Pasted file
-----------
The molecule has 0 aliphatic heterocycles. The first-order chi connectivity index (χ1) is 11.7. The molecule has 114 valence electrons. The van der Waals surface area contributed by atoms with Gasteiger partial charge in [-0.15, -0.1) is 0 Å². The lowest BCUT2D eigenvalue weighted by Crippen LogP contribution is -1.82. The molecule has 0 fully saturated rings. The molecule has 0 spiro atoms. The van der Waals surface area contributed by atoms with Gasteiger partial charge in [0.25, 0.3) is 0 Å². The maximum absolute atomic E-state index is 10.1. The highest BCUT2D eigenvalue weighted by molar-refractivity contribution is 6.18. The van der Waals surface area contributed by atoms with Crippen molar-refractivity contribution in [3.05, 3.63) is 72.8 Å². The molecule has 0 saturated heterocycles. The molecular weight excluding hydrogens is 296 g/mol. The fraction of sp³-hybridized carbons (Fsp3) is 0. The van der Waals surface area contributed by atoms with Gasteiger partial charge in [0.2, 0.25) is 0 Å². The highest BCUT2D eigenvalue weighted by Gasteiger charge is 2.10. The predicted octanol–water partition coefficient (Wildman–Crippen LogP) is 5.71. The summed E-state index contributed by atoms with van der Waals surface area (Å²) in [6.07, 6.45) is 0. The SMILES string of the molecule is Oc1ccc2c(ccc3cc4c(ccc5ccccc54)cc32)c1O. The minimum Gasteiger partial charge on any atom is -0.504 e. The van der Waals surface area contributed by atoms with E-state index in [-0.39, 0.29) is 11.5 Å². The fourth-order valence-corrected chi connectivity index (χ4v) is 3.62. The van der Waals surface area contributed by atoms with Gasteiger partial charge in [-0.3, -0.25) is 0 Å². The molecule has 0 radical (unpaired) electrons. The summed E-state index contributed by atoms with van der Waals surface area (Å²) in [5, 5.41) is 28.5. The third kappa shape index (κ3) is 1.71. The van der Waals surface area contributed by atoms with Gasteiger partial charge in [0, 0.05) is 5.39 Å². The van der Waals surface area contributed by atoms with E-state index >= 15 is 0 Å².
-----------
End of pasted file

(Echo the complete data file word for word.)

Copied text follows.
The molecule has 0 aliphatic heterocycles. The first-order chi connectivity index (χ1) is 11.7. The molecule has 114 valence electrons. The van der Waals surface area contributed by atoms with Gasteiger partial charge in [-0.15, -0.1) is 0 Å². The lowest BCUT2D eigenvalue weighted by Crippen LogP contribution is -1.82. The molecule has 0 fully saturated rings. The molecule has 0 spiro atoms. The van der Waals surface area contributed by atoms with Gasteiger partial charge in [0.25, 0.3) is 0 Å². The maximum absolute atomic E-state index is 10.1. The highest BCUT2D eigenvalue weighted by molar-refractivity contribution is 6.18. The van der Waals surface area contributed by atoms with Crippen molar-refractivity contribution in [3.05, 3.63) is 72.8 Å². The molecule has 0 saturated heterocycles. The molecular weight excluding hydrogens is 296 g/mol. The fraction of sp³-hybridized carbons (Fsp3) is 0. The van der Waals surface area contributed by atoms with Gasteiger partial charge in [0.2, 0.25) is 0 Å². The highest BCUT2D eigenvalue weighted by Gasteiger charge is 2.10. The predicted octanol–water partition coefficient (Wildman–Crippen LogP) is 5.71. The summed E-state index contributed by atoms with van der Waals surface area (Å²) in [6.07, 6.45) is 0. The SMILES string of the molecule is Oc1ccc2c(ccc3cc4c(ccc5ccccc54)cc32)c1O. The minimum Gasteiger partial charge on any atom is -0.504 e. The van der Waals surface area contributed by atoms with E-state index in [-0.39, 0.29) is 11.5 Å². The fourth-order valence-corrected chi connectivity index (χ4v) is 3.62. The van der Waals surface area contributed by atoms with Gasteiger partial charge in [-0.3, -0.25) is 0 Å². The molecule has 0 radical (unpaired) electrons. The summed E-state index contributed by atoms with van der Waals surface area (Å²) in [5, 5.41) is 28.5. The third kappa shape index (κ3) is 1.71. The van der Waals surface area contributed by atoms with Gasteiger partial charge in [0, 0.05) is 5.39 Å². The van der Waals surface area contributed by atoms with E-state index >= 15 is 0 Å².